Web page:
Often referred to as The Seattle Sound, in the early 80s to mid-90s, the Grunge movement took the world by storm with its colossal guitar groans, subversive melodies and an unlikely stream of rock stars.
I never wanted to be part of any scene, I never wanted to be a part of anything, I wanted to do my own thing. Those are the lessons I learned from punk rock. - Buzz Osbourne, The Melvins
Grunge, although arguably short-lived, influenced generations of frustrated youngsters across the globe, giving them a voice as well as a look.
Yes, like all essential subcultures, Grunge influenced the world of fashion as well as music history.
A Brief History of Grunge
Back in 1983, a small yet potent band called The Melvins started making waves in the Washington underground scene with their hard-hitting mix of metal and punk.
Around that time, Seattle was in the midst of shedding its hippie image while clutching onto its city-wide values of non-conformity and sticking it to the man. It wasn't long before this rebellious mindset paved the way for the first wave of grunge bands - influenced by punk as well as the sound of The Melvins - the likes of Green River and Soundgarden.
Influenced by The Melvins, these bands began to pick up some serious momentum in Seattle, and the grunge scene was born.
Youths across Seattle and beyond began to get on board with the music, the attitude and the clothing, spreading the message across the pond, with Sub Pop Records producing and distributing many of the most iconic sounds of the time.
Between 1988 and 1990, a tight-knit clique of Seattle bands did a lot of member-trading and band transforming - and eventually, out of this emerged Nirvana and Pearl Jam.
Little needs to be said to introduce these two big-hitters and the rest, as they say, is history. And although the original grunge scene is dead, it lives on in the youth of today through music, literature - and of course, clothing.
So, what is grunge fashion? Well, the first thing you need to know about grunge fashion is that grunge, by its very nature, rebels against fashion. Also, the word grunge relates to dirt and grime - so to sport an authentic grunge look, being immaculately groomed is not an option.
The grunge generation, born from hippies and raised on hard rock, metal and punk, sported what can only be described as a unique post-hippie, post-punk, West Coast look. The grunge look was seen as slack, slovenly, grimy, thoughtless, disjointed and uncoordinated, but with an unmistakable edge.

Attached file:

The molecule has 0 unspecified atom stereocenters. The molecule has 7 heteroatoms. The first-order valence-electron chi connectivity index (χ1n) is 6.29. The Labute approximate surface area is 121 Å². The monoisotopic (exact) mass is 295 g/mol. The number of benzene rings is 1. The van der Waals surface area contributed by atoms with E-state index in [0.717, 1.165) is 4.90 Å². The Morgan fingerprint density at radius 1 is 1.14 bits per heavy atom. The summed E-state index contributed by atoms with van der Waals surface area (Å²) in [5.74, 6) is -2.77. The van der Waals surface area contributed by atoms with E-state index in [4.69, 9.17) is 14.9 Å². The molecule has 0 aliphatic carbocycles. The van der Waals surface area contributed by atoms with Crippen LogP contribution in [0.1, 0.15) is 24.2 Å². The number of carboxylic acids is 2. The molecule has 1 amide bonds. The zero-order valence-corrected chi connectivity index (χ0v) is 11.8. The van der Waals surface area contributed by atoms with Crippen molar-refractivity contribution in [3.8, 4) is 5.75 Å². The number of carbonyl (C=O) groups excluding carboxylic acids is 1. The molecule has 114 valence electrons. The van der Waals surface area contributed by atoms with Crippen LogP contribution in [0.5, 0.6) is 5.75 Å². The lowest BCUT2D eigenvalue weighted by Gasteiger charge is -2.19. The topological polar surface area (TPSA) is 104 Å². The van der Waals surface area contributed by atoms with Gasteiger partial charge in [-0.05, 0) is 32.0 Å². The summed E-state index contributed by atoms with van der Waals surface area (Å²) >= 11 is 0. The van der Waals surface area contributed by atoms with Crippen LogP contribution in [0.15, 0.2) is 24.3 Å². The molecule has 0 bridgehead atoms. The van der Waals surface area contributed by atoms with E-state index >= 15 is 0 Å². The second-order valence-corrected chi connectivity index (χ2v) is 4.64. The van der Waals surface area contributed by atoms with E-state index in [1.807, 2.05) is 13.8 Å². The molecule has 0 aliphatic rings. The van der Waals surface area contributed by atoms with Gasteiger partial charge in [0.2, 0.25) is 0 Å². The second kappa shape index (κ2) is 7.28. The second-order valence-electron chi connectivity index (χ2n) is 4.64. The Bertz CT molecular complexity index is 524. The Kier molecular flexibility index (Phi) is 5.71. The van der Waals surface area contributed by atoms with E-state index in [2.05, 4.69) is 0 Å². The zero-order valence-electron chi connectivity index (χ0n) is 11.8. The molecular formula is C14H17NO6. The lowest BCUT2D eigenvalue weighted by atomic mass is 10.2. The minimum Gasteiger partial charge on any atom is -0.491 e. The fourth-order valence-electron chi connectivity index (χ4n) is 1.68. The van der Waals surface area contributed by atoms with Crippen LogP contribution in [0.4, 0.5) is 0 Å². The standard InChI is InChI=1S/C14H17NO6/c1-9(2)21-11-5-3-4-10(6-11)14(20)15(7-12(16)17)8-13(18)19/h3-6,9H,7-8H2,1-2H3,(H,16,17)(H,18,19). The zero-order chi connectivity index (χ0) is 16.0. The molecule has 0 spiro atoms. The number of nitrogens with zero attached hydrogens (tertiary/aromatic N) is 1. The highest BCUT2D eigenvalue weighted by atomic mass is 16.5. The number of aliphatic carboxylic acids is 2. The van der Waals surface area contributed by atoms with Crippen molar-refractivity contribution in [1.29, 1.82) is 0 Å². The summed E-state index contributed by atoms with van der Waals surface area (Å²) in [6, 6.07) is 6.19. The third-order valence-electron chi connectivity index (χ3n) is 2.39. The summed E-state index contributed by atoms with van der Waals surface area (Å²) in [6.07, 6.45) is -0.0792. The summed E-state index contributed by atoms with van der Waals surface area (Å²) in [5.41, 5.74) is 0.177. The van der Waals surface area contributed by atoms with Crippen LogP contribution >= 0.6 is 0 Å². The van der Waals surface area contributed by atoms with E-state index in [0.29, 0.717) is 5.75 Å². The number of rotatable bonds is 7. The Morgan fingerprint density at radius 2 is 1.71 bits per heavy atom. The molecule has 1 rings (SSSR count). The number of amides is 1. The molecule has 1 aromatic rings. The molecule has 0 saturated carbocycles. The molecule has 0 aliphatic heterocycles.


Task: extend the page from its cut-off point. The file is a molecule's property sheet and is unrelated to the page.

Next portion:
It was about expressing your emotions through the medium of fashion and essentially saying, we don't give a damn what you think.
Classic grunge fashion items were ripped, torn and faded jeans (often loose fitting), flannel shirts or big woollen pullovers - often Pendletons (a Seatlle-based knitwear brand) - strewn on top of dirty T-shirts and black combat-style boots like Dr. Martens.
This lo-fi, low budget aesthetic meant that to get that raw worn look, many grunge fanatics would flock to thrift stores to get their best garments before heading out to gigs or local bars.
Grunge and The Big Knit
One of the most interesting components of the grunge outfit are the big knits - and there's a functional reason they became so popular.
As the temperature in Seattle can rise or fall by 20 degrees in the same day, it was convenient for grunge enthusiasts to have a long-sleeved woollen button-down shirt or big chunky knitted sweater that could be removed with ease and tied around the waist.
Very quickly, big knits tied around the waist became a grunge staple, and it was popularised by the likes of a certain Eddie Vedder and Kurt Cobain.
Among all of the heroes of grunge music, without a doubt, Kurt Cobain wore a big knit the best - and here are the three most iconic of them all...
Kurt Cobain wearing his signature big knit during his legendary, beautiful and somewhat infamous MTV Unplugged show.
Mister Cobain sporting his unmistakable striped chunky knit during a live show with Nirvana in the early 90s.
In recently uncovered studio images, Kurt, in a sadly ironic fashion, poses with a pistol in his famous 'moth-eaten look' knit.
We're so trendy we can't even escape ourselves. - Kurt Cobain
There's no denying it, this incredible genre came, conquered and left an impressive dent in the fashion world - long live grunge!
Winter is here and if you want to sport that authentic Seattle grunge look while keeping warm, we suggest getting yourself a big knit or two. Lucky for you, we have a whole section dedicated to grunge where you can craft your look and grab yourself something toasty for the frosty weather.
What are your favourite grunge fashion influences? Comment below!